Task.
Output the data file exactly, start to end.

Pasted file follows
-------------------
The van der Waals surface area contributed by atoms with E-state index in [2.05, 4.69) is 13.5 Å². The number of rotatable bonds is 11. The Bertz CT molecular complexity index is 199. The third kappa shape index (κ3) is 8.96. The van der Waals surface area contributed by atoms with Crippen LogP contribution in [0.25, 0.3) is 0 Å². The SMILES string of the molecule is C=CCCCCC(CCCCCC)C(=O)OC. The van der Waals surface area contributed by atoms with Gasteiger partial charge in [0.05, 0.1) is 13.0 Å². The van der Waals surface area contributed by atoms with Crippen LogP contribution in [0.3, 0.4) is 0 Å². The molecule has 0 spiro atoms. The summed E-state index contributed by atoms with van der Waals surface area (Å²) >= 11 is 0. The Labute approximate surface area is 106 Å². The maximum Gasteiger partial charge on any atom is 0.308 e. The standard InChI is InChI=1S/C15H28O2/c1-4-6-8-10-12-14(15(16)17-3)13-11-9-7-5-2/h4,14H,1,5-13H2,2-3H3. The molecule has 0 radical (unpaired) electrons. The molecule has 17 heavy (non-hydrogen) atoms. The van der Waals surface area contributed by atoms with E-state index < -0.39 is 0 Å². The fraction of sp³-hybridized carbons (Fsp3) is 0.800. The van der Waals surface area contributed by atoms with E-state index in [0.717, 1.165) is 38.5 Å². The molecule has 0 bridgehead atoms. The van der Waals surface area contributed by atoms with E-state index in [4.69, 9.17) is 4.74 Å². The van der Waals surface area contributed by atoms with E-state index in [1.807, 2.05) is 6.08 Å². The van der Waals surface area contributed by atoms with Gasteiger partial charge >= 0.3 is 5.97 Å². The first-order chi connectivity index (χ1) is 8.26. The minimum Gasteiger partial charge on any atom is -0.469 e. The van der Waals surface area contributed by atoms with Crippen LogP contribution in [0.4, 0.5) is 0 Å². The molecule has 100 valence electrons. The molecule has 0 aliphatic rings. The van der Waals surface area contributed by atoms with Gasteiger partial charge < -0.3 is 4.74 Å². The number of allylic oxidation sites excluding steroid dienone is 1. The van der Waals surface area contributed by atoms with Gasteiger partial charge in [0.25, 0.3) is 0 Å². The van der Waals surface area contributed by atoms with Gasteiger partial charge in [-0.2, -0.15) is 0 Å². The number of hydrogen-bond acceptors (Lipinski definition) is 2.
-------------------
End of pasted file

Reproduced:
The van der Waals surface area contributed by atoms with E-state index in [2.05, 4.69) is 13.5 Å². The number of rotatable bonds is 11. The Bertz CT molecular complexity index is 199. The third kappa shape index (κ3) is 8.96. The van der Waals surface area contributed by atoms with Crippen LogP contribution in [0.25, 0.3) is 0 Å². The SMILES string of the molecule is C=CCCCCC(CCCCCC)C(=O)OC. The van der Waals surface area contributed by atoms with Gasteiger partial charge in [0.05, 0.1) is 13.0 Å². The van der Waals surface area contributed by atoms with Crippen LogP contribution in [0.3, 0.4) is 0 Å². The molecule has 0 spiro atoms. The summed E-state index contributed by atoms with van der Waals surface area (Å²) >= 11 is 0. The Labute approximate surface area is 106 Å². The maximum Gasteiger partial charge on any atom is 0.308 e. The standard InChI is InChI=1S/C15H28O2/c1-4-6-8-10-12-14(15(16)17-3)13-11-9-7-5-2/h4,14H,1,5-13H2,2-3H3. The molecule has 0 radical (unpaired) electrons. The molecule has 17 heavy (non-hydrogen) atoms. The van der Waals surface area contributed by atoms with E-state index < -0.39 is 0 Å². The fraction of sp³-hybridized carbons (Fsp3) is 0.800. The van der Waals surface area contributed by atoms with E-state index in [0.717, 1.165) is 38.5 Å². The molecule has 0 bridgehead atoms. The van der Waals surface area contributed by atoms with E-state index in [4.69, 9.17) is 4.74 Å². The van der Waals surface area contributed by atoms with E-state index in [1.807, 2.05) is 6.08 Å². The van der Waals surface area contributed by atoms with Gasteiger partial charge >= 0.3 is 5.97 Å². The first-order chi connectivity index (χ1) is 8.26. The minimum Gasteiger partial charge on any atom is -0.469 e. The van der Waals surface area contributed by atoms with Crippen LogP contribution in [0.4, 0.5) is 0 Å². The molecule has 100 valence electrons. The molecule has 0 aliphatic rings. The van der Waals surface area contributed by atoms with Gasteiger partial charge < -0.3 is 4.74 Å². The number of allylic oxidation sites excluding steroid dienone is 1. The van der Waals surface area contributed by atoms with Gasteiger partial charge in [0.25, 0.3) is 0 Å². The van der Waals surface area contributed by atoms with Gasteiger partial charge in [-0.2, -0.15) is 0 Å². The number of hydrogen-bond acceptors (Lipinski definition) is 2.